Loyola University Chicago

Midwest Modern Language Association

Permanent Section Call for Papers

We will be posting the CFPs for each Permanent Section and Associated Organization soon. Click the drop down arrows below to access Permanent Section and Associated Organization CFPs for the 2019 Conference.

"’Until the Lions have Their Own Historians, the History of the Hunt will Always Glorify the Hunter”: The Dilemma of Colonial/Postcolonial Duality in African Literature.’

There is a way Africans are depicted in their literature, or in the literature of other cultures that are in opposition to their own reality. Much of what is written about the continent has its genesis in the annals of colonial histories, compiled dutifully by explorers who found their way into the “dark” continent goaded either by curiosity or love of adventure and a religious fervor, eventually discovering goldmines of fortune in the forests, palaces and cities of Africa. The sub-human, or at best subaltern characters in fiction written largely by Europeans  during much of colonial time in sub-Saharan Africa, represented literary portraits from the continent. Students in most public elementary schools in Anglophone Africa, for example, read about the doting, obedient Mr. Johnson in Joyce Cary’s novel of the same title, Mr. Johnson. It’s no surprise that Chinua Achebe, writing several years later, from the inside of the same place, saw a different African thriving within an intellectually mature society, a sharp contrast to what Cary described in his novella.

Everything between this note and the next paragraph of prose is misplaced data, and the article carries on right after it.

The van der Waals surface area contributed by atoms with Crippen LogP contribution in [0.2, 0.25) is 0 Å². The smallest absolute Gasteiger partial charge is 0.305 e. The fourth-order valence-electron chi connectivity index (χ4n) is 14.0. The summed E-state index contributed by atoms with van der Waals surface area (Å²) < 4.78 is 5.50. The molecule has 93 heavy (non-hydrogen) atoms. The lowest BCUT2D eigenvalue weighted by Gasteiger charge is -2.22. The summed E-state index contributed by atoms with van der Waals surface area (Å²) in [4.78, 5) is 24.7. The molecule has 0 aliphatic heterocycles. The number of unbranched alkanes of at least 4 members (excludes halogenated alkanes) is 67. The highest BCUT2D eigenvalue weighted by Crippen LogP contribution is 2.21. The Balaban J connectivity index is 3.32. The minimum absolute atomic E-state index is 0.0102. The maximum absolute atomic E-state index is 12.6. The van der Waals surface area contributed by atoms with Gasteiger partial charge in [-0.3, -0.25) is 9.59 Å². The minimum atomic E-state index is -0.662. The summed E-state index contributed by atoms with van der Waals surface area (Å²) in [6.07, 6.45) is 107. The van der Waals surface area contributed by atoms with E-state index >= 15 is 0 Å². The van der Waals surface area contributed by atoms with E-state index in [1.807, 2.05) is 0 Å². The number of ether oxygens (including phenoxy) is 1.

This year’s conference theme, “Duality, Doubles and Doppelgängers” examines how, “from the invention of writing to the society of simulation, doubles have been present in literatures and cultures throughout the ages. Whether in the form of alter egos, twins, doppelgängers, reflections, or look-alikes, doubles fascinate – in everyday life and culture as well as in literature…., there are as many versions of one single person as there are others’ eyes looking on, perceiving, reflecting and judging. Individual and social worlds are comprised of a myriad of doubles.”  (MMLA 2019 CFP)